Oedipus enters the separation part of the second stage, the initiation, when the blind "seer" Tiresias charges that Oedipus himself is the cause of the pestilence. Oedipus goes through denial and then separates from himself through self-examination. Although warned to refrain from the search by his wife/mother, Jocasta, Oedipus continues to seek out the truth. This truth seeking leads to the transformation where Oedipus realizes that he is responsible. He had killed his father (although at the time he did not know Laius was his father) and married his mother (he did not know this either),thereby causing the plague.
In the beginning of this tragedy, Oedipus took many actions leading to his own downfall. He tried to escape Corinth when he learned of the prophecies that were supposed to take place in his life. Instead, he fell right into the trap of the prediction by unwittingly killing his father and later marrying his mother. By doing this, he proved that his life was predetermined by fate and there was nothing he could do to change it. He could have waited for the plague to end, but out of compassion for his suffering people, he had Creon go to Delphi to plead before Apollo to relieve the curse of the plague.
Like his father, Oedipus also sought ways to escape the horrible destiny told by the oracle of Apollo. The chorus warns us of man's need to have reverence for the gods, and the dangers of too much pride. "But if a man tread the ways of arrogance; fear not justice, honour not the gods enshrined; evil take him! Ruin be the prize of his fatal pride!”Oedipus' unyielding desire to uncover the truth about Laius' murder and the mystery surrounding his own birth, led him to the tragic realization of his horrific deeds.
However, you and I depicted no remorse over the slaughter of innocent people. Only when I realized I had killed my father did I feel the grief of murdering. It has come to my attention that under impulse, you have assassinated Polonius; the King’s chief counselor. I know that you do not feel the penance for killing but I urge you to control your fury before something pernicious arises. Incest is one of the worst sins one could commit, especially between parents.
According to Jocasta, “Apollo said that he would die at the hand of a child-- of mine”, meaning that King Laius was warned that if he married Jocasta and had a child with her it would result in his own downfall. Laius, of course, disregards this warning, sentencing all characters to suffer for his misdeeds because he meets the conditions. Inversely, Oedipus’ punishing fate is resultant of this decision rather than of his own actions. He is the tool that must be used to bring calamity on the house of Thebes without option. On several occasions he does everything that he can to avoid misfortune, but in his attempts to avoid calamity, his resulting actions spurn on the inevitable.
This fulfills the first property of a tragic hero. Laius also experiences pain that had been partially self-inflicted. He sent his son, Oedipus, away to be killed at an early age, and in the end, it was this discarded son that killed him. Laius then must have realized that this "pain" was the result of allowing others to do his dirty work. If he had had the courage to kill the infant himself, then the misfortune of dying at the hand of his son would have been avoided.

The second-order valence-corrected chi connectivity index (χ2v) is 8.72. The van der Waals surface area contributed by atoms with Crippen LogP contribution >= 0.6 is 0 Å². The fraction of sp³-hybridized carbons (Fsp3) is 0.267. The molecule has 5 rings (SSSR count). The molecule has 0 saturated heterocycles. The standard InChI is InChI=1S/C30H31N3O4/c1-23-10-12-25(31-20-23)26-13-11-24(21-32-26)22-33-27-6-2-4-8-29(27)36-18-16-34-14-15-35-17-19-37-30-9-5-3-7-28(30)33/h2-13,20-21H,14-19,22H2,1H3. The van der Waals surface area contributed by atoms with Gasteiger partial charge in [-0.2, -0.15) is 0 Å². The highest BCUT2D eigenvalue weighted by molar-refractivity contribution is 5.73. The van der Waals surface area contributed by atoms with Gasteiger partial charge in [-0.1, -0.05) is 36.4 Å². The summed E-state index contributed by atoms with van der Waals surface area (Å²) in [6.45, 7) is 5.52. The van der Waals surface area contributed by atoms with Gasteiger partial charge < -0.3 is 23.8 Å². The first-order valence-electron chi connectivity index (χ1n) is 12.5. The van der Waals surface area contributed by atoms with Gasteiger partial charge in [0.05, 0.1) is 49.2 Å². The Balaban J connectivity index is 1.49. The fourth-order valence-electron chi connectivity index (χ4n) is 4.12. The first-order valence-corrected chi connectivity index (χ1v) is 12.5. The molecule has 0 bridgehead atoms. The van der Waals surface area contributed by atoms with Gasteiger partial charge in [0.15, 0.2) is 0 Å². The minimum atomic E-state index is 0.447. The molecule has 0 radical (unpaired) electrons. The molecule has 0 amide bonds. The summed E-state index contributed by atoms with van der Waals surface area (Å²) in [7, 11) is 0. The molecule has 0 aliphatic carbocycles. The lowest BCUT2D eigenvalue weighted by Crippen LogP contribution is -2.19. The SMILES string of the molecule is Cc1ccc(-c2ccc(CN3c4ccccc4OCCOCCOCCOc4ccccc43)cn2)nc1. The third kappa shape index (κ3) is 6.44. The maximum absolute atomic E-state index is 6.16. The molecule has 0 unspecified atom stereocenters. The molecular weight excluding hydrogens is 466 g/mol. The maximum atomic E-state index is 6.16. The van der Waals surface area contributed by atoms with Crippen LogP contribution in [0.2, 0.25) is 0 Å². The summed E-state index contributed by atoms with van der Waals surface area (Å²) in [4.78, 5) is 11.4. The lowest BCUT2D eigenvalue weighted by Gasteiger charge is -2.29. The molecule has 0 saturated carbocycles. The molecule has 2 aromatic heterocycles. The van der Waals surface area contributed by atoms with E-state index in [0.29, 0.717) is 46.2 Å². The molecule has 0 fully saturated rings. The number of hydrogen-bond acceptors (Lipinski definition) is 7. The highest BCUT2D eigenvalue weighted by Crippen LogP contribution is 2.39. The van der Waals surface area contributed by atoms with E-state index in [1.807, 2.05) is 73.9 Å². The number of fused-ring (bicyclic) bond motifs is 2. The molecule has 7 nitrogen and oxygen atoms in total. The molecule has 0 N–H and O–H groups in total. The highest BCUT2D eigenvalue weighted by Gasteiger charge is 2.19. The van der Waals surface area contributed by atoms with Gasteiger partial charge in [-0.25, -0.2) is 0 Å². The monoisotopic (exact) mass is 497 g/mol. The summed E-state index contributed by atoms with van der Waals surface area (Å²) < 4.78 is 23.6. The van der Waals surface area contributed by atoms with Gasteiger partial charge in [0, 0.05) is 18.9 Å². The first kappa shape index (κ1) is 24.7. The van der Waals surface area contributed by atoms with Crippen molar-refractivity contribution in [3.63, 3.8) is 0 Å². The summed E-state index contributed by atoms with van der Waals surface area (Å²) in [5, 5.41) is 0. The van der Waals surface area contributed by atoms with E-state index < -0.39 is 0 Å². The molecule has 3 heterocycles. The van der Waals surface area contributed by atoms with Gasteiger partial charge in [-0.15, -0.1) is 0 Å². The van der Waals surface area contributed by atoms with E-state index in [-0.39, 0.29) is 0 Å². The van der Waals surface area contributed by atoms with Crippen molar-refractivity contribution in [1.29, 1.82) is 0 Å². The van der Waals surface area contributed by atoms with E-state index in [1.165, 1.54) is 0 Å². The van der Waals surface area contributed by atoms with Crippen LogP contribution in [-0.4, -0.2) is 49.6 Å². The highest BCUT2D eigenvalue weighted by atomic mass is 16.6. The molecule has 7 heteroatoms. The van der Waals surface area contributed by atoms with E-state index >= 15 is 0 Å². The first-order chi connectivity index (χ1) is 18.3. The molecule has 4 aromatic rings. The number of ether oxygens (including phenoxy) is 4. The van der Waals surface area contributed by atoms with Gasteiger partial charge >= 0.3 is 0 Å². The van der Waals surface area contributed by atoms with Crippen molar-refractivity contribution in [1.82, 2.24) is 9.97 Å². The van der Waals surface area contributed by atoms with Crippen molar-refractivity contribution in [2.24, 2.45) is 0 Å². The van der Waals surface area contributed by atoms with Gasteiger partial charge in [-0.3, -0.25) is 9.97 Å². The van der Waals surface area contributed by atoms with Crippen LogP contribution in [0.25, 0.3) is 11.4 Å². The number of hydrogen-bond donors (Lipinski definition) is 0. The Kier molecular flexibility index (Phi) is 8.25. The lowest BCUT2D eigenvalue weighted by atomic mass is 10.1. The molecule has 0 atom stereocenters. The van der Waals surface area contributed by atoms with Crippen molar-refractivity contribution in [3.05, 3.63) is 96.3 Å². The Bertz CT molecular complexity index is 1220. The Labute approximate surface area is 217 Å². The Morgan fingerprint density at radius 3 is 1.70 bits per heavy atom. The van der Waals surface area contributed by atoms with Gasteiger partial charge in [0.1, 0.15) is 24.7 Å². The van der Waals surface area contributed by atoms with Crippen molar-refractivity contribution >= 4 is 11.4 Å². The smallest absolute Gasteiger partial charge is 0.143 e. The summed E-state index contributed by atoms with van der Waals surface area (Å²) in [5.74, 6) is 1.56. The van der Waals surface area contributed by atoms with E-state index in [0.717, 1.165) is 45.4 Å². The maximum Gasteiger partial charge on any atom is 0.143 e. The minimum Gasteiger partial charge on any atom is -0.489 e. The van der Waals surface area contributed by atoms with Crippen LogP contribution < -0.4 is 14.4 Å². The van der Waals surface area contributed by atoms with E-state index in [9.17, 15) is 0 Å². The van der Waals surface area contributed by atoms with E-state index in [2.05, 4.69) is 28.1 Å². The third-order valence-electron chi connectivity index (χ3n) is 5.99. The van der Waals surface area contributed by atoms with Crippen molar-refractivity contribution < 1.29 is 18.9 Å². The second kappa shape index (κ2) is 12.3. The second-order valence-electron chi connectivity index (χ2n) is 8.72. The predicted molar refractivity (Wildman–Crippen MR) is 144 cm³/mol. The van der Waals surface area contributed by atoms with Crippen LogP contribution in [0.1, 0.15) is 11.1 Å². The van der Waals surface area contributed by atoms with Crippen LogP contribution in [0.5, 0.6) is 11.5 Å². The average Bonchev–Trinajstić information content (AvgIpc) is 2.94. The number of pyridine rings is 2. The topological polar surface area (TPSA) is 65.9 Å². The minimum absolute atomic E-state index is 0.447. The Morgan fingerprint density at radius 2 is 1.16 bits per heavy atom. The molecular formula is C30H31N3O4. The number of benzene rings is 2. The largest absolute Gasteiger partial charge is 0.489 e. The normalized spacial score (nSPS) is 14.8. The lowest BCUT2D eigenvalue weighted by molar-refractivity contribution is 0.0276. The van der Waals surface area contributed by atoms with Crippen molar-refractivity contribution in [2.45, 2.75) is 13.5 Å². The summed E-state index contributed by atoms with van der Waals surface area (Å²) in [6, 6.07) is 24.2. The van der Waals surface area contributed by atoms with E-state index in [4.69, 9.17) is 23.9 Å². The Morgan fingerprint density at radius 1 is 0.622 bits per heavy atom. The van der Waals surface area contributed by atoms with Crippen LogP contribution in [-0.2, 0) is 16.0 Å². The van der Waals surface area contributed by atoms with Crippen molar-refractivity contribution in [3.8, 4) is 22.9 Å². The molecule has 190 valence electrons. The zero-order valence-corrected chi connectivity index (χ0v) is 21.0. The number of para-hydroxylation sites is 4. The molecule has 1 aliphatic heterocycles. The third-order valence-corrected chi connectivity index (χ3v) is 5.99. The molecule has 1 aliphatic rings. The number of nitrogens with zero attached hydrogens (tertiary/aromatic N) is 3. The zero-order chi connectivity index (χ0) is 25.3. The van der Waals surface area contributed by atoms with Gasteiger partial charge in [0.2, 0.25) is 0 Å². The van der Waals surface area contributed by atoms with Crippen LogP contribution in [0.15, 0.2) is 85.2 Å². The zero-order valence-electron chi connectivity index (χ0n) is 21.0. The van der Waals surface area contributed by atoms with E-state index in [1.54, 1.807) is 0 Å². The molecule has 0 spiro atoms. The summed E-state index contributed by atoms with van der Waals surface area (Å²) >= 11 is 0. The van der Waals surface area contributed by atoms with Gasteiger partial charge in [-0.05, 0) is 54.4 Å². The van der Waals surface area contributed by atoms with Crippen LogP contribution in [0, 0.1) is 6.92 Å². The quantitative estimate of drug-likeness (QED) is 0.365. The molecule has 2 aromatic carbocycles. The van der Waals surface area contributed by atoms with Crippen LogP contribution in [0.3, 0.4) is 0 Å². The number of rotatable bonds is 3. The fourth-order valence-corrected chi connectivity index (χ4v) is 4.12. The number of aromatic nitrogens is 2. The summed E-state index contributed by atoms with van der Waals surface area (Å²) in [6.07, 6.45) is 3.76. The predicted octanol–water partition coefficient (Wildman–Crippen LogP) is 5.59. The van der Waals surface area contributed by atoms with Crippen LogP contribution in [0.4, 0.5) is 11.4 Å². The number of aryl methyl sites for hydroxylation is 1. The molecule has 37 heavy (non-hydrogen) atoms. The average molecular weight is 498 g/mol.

We might know that what we are about to do is wrong, but we 'll still go through with it because we don 't want to look weak, this is actually what Macbeth did. He went through with the plan to kill King Duncan after he had the Pep Talk with wife. His wife was willing to kill the King without any remorse at all, but she said that the King looked like his old man so she didn 't do it. The King has never done anything bad to Macbeth and his wife, but he good to them. Power is an incredible thing, it will make a person do the craziest thing that he or she never imagine.
Oedipus is once again controlled by this power when he leaves the place of his child hood after he hears that he is to kill his father and marry his mother. "I shall shrink from nothing...to find the the murderer of Laius...You are the murderer..." Oedipus tried to stop the prophecy from coming true by leaving Corinth and only fate can make Oedipus turn to the road where he kills his true father. Leaving Corinth makes Oedipus lose his childhood by making him worry of such issues young people should not have to worry about and becoming a king of a strange land. Last of all, Oedipus carries the last part of the prophecy out, marrying his mother. " I would... never have been known as my mother's husband.
This blindness contributes to his vehement and steadfast decision to exile the murderer, even if the murderer is a member of the royal family. Thus, Oedipus, not fate, is responsible for his choice to exile to murderer and make it known to the public. As the play progresses we see Oedipus continuing to exercise free will, but his character interferes in a way that encourages his failure. He summons Tiresias because he seeks the truth about Laius’s death, except Tiresias is reluctant to tell Oedipus. Naturally, Oedipus indicts Tiresias and forces him to divulge the information.
There were things Oedipus could not grasp and is innocent of but there were things he must be tried guilty for. From conception the Oracle has been a factor in Oedipus’ life. He was destined to kill his Father, Laius, and because of his parents attempts to change this prophecy it ultimately doomed them. The prophecy told to Oedipus by the Oracle said that he would kill his father and ma...